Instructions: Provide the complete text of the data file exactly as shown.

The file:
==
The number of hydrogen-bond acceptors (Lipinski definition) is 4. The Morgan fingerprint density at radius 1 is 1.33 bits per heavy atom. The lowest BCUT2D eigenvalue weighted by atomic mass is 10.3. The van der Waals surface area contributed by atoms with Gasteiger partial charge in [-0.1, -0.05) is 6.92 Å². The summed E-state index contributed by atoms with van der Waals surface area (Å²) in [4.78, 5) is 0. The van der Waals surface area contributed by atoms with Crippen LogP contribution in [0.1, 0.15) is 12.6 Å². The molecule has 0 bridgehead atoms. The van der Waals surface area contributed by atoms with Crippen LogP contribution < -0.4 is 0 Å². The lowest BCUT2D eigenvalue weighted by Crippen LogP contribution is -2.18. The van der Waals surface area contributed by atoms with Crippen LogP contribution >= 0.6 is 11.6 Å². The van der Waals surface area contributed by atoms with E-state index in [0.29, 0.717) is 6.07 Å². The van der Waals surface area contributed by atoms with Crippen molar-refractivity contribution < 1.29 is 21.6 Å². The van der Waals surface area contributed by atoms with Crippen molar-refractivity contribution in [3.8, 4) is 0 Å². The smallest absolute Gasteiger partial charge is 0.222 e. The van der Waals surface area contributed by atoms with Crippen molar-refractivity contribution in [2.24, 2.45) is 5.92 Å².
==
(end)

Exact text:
The number of hydrogen-bond acceptors (Lipinski definition) is 4. The Morgan fingerprint density at radius 1 is 1.33 bits per heavy atom. The lowest BCUT2D eigenvalue weighted by atomic mass is 10.3. The van der Waals surface area contributed by atoms with Gasteiger partial charge in [-0.1, -0.05) is 6.92 Å². The summed E-state index contributed by atoms with van der Waals surface area (Å²) in [4.78, 5) is 0. The van der Waals surface area contributed by atoms with Crippen LogP contribution in [0.1, 0.15) is 12.6 Å². The molecule has 0 bridgehead atoms. The van der Waals surface area contributed by atoms with Crippen LogP contribution < -0.4 is 0 Å². The lowest BCUT2D eigenvalue weighted by Crippen LogP contribution is -2.18. The van der Waals surface area contributed by atoms with Crippen LogP contribution >= 0.6 is 11.6 Å². The van der Waals surface area contributed by atoms with E-state index in [0.29, 0.717) is 6.07 Å². The van der Waals surface area contributed by atoms with Crippen molar-refractivity contribution < 1.29 is 21.6 Å². The van der Waals surface area contributed by atoms with Crippen molar-refractivity contribution in [3.8, 4) is 0 Å². The smallest absolute Gasteiger partial charge is 0.222 e. The van der Waals surface area contributed by atoms with Crippen molar-refractivity contribution in [2.24, 2.45) is 5.92 Å².